As the Fleet approaches the Ionian nebula, four people, Saul Tigh, Samuel Anders, Tory Foster and Galen Tyrol, begin hearing fragments of strange music that only they can hear. The music becomes more distinct and distracting as the Fleet gets closer to the nebula.
Once the Fleet arrives at the Ionian nebula, the music reaches a piercing shrill. The Colonials affected not only hear the music complete, but begin to add lyrics as well. As the Fleet plunges into darkness, losing electrical power for reasons unknown, the music compels the four to meet in an isolated room.
The four are able to assemble the lyric fragments with the intact music to form a strange song. The musical experience is associated with a "switch going off" in the minds of the four, who suddenly become aware that they are Cylons. The source or cause of the music is not known, but Final Five Cylon Samuel Anders recalls that in a past life on Earth, he wrote the song and used to play it for the woman he loved and his friends (Crossroads, Part II, Sometimes a Great Notion).
At the end of the episode the song starts playing as background music for the viewers to hear. These are the complete lyrics that are sung:
- There must be some way out of here
- Said the joker to the thief
- There's too much confusion
- I can't get no relief
- Businessmen they drink my wine
- Plowmen dig my earth
- None of them along the line
- Know what any of it is worth
- No reason to get excited
- The thief he kindly spoke
- There are many here among us
- Who feel that life is but a joke
- But you and I, we've been through that
- And this is not our fate
- So let us not talk falsely now
- The hour is getting late
- All along the watchtower
- All along the watchtower
Several of the lines appear in dialogue throughout the episode:
- Anders: That song you're hummin'. What is that?
- Tyrol: Oh, uh. Ah you know I don't even know, it's just something I can't get outta my head. Some way outta here.
- Racetrack: Yo, Anders! Do you need a frakking invitation? Move it!
- Anders: Alright. No reason to get excited.
- Saul Tigh: You'll look into it? You'll look into it? I am here telling you there is Cylon sabotage aboard our ship.
- William Adama: Sabotage? With music?
- Saul Tigh: I know, I know. I can't quite understand it myself. There's too much confusion.
- Saul Tigh (to self, after Adama exits): There must be some kinda way out of here.
- Tory Foster (while washing her hands): I can't get no relief.
Since their awakening was precipitated by hearing this music, Anders, Foster, Tigh, and Tyrol become sensitive to mentions of music by others, believing they may be clues to the identity of the then-unknown member of the Final Five. These include Gaius Baltar using music as a metaphor for spiritual awareness (TRS: "Six of One"), an idea Virtual Six told Baltar of in his first vision of the Opera House (TRS: "Kobol's Last Gleaming, Part II"), Number Two's description of a subtle music underscoring reality that only a few individuals, including Kara Thrace could hear (TRS: "Faith") and Felix Gaeta singing to distract himself from the pain of his amputated leg (Guess What's Coming To Dinner?).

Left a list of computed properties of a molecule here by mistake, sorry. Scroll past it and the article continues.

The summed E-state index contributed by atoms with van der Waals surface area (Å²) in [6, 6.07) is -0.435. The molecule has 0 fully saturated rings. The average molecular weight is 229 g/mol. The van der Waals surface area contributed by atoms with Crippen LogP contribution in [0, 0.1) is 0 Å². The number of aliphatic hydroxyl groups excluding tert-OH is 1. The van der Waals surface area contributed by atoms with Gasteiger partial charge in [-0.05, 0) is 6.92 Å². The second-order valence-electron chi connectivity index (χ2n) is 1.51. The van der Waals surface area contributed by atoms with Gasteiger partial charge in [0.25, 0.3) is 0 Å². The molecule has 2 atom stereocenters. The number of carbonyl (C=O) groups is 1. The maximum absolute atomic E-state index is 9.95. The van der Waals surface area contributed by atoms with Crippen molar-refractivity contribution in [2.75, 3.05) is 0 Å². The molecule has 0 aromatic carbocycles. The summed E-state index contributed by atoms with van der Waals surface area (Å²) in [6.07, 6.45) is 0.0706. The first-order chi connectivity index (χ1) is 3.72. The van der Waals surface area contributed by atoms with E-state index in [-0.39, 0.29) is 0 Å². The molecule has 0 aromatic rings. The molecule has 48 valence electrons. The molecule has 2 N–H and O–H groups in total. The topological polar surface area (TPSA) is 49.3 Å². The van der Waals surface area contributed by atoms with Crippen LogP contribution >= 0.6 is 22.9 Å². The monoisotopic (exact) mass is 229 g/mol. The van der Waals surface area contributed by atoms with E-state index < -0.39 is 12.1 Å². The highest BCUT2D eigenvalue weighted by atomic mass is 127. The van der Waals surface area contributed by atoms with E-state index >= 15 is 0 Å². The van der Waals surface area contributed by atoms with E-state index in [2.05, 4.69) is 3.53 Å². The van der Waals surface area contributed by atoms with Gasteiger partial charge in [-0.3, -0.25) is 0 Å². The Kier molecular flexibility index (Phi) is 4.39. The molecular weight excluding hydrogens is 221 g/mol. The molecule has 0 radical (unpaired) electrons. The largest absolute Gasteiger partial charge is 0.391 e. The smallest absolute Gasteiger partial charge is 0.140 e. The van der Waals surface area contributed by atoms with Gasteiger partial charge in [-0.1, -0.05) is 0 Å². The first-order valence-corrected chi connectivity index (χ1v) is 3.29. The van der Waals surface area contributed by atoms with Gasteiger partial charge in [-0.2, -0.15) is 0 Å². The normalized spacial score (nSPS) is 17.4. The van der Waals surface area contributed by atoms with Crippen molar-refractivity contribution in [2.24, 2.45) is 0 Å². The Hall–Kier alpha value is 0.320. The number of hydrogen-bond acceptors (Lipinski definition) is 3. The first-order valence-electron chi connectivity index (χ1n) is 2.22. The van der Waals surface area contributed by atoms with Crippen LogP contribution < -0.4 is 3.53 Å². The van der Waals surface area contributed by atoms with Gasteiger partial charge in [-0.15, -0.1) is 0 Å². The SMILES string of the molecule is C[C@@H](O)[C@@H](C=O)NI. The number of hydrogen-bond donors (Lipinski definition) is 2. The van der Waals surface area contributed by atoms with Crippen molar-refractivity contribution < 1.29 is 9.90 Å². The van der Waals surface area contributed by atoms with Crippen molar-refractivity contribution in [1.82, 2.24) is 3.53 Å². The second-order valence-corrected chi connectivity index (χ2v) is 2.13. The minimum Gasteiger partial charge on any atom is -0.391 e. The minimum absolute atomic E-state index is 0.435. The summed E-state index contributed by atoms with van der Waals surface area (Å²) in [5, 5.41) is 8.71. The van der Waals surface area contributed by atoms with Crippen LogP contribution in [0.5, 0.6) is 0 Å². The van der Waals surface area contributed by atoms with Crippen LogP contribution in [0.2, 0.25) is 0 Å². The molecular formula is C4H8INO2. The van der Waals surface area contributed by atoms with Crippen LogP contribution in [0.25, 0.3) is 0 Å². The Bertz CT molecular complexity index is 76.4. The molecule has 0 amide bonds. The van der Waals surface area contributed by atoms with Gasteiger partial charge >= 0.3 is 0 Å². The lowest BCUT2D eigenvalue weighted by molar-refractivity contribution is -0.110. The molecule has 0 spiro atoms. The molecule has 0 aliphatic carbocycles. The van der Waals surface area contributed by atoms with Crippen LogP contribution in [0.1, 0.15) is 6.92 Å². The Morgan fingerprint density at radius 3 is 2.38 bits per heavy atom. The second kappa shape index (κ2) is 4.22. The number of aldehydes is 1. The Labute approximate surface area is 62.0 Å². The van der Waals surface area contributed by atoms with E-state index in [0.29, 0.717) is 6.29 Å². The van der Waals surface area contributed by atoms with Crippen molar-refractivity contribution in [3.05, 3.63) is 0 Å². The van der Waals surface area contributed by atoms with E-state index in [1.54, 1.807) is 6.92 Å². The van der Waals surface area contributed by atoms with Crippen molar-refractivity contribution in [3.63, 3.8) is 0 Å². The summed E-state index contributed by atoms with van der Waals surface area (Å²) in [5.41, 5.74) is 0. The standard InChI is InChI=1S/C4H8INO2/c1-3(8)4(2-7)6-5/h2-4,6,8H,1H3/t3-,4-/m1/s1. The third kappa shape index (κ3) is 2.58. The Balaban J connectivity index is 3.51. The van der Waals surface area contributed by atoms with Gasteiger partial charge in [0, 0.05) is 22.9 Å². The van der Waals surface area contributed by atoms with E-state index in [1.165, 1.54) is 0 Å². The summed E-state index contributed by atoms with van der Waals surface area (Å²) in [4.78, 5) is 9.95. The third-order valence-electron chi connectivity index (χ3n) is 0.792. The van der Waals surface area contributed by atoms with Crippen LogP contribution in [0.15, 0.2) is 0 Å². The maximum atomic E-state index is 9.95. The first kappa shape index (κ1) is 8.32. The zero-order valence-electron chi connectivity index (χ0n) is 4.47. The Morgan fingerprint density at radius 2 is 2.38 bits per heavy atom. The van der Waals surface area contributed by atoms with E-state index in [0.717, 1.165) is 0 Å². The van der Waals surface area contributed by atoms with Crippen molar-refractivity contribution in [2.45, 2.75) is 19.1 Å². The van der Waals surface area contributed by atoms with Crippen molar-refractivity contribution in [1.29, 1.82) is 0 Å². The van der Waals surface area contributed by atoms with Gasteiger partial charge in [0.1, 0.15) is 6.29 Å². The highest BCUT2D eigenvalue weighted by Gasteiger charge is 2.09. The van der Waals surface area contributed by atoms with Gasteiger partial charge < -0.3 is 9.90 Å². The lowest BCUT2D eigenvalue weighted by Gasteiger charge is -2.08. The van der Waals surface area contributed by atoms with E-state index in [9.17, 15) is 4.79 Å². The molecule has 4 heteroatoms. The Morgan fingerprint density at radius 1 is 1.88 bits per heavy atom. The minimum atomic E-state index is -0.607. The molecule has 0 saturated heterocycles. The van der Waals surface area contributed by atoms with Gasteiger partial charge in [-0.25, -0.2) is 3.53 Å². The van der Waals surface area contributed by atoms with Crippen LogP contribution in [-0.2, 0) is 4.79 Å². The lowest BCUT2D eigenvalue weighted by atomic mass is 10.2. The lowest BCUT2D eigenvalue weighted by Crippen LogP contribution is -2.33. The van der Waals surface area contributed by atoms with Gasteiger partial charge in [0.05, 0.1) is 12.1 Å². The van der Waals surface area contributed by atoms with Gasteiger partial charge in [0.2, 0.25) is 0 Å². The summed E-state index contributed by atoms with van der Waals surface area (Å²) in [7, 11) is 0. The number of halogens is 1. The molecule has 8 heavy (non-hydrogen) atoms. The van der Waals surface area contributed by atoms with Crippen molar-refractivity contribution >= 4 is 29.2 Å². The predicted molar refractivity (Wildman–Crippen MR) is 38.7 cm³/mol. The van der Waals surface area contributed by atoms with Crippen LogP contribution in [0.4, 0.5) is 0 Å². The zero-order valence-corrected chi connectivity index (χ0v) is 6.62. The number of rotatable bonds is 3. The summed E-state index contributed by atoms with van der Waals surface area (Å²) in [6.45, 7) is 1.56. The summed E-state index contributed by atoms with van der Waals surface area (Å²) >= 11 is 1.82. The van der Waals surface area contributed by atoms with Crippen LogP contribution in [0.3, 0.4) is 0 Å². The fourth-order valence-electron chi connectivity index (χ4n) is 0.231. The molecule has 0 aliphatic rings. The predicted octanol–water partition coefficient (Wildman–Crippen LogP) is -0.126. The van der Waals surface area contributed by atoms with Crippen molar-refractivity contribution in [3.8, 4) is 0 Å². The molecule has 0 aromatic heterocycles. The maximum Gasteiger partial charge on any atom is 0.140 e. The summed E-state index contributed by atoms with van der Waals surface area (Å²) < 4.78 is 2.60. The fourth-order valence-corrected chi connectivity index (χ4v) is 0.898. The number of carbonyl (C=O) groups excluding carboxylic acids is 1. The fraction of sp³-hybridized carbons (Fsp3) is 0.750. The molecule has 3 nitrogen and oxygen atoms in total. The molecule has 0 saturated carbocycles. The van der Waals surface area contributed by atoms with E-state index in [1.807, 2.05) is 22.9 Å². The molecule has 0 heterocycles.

The music is heard again during a standoff between Galactica and the rebel basestar. It draws Tigh, Tyrol and Anders to Kara Thrace's Viper, which causes the three to believe there's something special about it. Thrace investigates their claim, and discovers a clue that ultimately leads the Fleet to Earth: a Colonial emergency locator beacon signal. Upon the Fleet's arrival at Earth, they land and survey a radiated wasteland of crumbled skyscrapers and a collapsed bridge  (TRS: "Revelations").
Later Kara starts playing a song with the composer at the piano in Joe's Bar. It was a song that when she was little made her happy and sad. Hera drew a picture of some dots and gave it to her. Thrace realizes that the dots represent notes. She and the composer play the notes and they turn out to be The Music. Ellen, Saul, and Tory hear it and are shocked especially at the fact that Hera was able to draw the notes to it. The significance of this is unknown, but the composer disappeared during the song and it is indicated that he was some kind of vision of Kara's father. Though she is present to hear the song, and has regained her memories of her former life, Final Five member Ellen Tigh seems not to understand fully the implications of the song either and if she knows when they last heard it and in what context, she does not say.
After being fatally injured by a hull breach, a dying Eight's last words are "too much confusion". (Islanded in a Stream of Stars)
Later Kara tries to get answers from Anders, but fails and attempts to figure out some kind of meaning for it by assigning numbers to the notes, but that fails as well. Later, when she is ordered to jump Galactica away from the Colony and has no idea where the Fleet is, she gets an idea and uses the numbers from The Music (with The Music playing over the scene) as the coordinants to jump to, saying "there must be some kind of way out of here." She jumps Galactica there and they find a habitable planet for the Fleet to settle on that they name Earth.
150,000 years later, a new rendition of the song is heard on a radio on contemporary Earth. It is Jimi Hendrix's version of "All Along The Watchtower".